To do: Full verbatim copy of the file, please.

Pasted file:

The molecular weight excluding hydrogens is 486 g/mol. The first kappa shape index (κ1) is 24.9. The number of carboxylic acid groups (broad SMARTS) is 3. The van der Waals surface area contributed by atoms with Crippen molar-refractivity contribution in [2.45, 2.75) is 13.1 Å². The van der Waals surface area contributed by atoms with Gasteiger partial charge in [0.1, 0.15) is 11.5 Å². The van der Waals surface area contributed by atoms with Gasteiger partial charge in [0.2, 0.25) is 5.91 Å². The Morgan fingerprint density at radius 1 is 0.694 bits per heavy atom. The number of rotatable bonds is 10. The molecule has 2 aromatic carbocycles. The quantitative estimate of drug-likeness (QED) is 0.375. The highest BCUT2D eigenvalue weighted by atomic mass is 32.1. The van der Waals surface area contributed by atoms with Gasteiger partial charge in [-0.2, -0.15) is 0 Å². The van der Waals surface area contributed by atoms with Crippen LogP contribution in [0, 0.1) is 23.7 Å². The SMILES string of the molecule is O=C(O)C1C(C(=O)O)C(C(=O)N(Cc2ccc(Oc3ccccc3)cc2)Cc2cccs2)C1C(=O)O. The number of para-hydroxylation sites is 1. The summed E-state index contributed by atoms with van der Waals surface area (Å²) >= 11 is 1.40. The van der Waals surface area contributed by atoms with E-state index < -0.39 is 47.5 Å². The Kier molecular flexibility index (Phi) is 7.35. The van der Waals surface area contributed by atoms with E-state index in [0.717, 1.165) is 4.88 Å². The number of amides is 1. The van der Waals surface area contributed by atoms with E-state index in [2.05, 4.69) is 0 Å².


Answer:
The molecular weight excluding hydrogens is 486 g/mol. The first kappa shape index (κ1) is 24.9. The number of carboxylic acid groups (broad SMARTS) is 3. The van der Waals surface area contributed by atoms with Crippen molar-refractivity contribution in [2.45, 2.75) is 13.1 Å². The van der Waals surface area contributed by atoms with Gasteiger partial charge in [0.1, 0.15) is 11.5 Å². The van der Waals surface area contributed by atoms with Gasteiger partial charge in [0.2, 0.25) is 5.91 Å². The Morgan fingerprint density at radius 1 is 0.694 bits per heavy atom. The number of rotatable bonds is 10. The molecule has 2 aromatic carbocycles. The quantitative estimate of drug-likeness (QED) is 0.375. The highest BCUT2D eigenvalue weighted by atomic mass is 32.1. The van der Waals surface area contributed by atoms with Gasteiger partial charge in [-0.2, -0.15) is 0 Å². The van der Waals surface area contributed by atoms with Crippen LogP contribution in [0, 0.1) is 23.7 Å². The SMILES string of the molecule is O=C(O)C1C(C(=O)O)C(C(=O)N(Cc2ccc(Oc3ccccc3)cc2)Cc2cccs2)C1C(=O)O. The number of para-hydroxylation sites is 1. The summed E-state index contributed by atoms with van der Waals surface area (Å²) >= 11 is 1.40. The van der Waals surface area contributed by atoms with E-state index < -0.39 is 47.5 Å². The Kier molecular flexibility index (Phi) is 7.35. The van der Waals surface area contributed by atoms with E-state index in [0.717, 1.165) is 4.88 Å². The number of amides is 1. The van der Waals surface area contributed by atoms with E-state index in [2.05, 4.69) is 0 Å².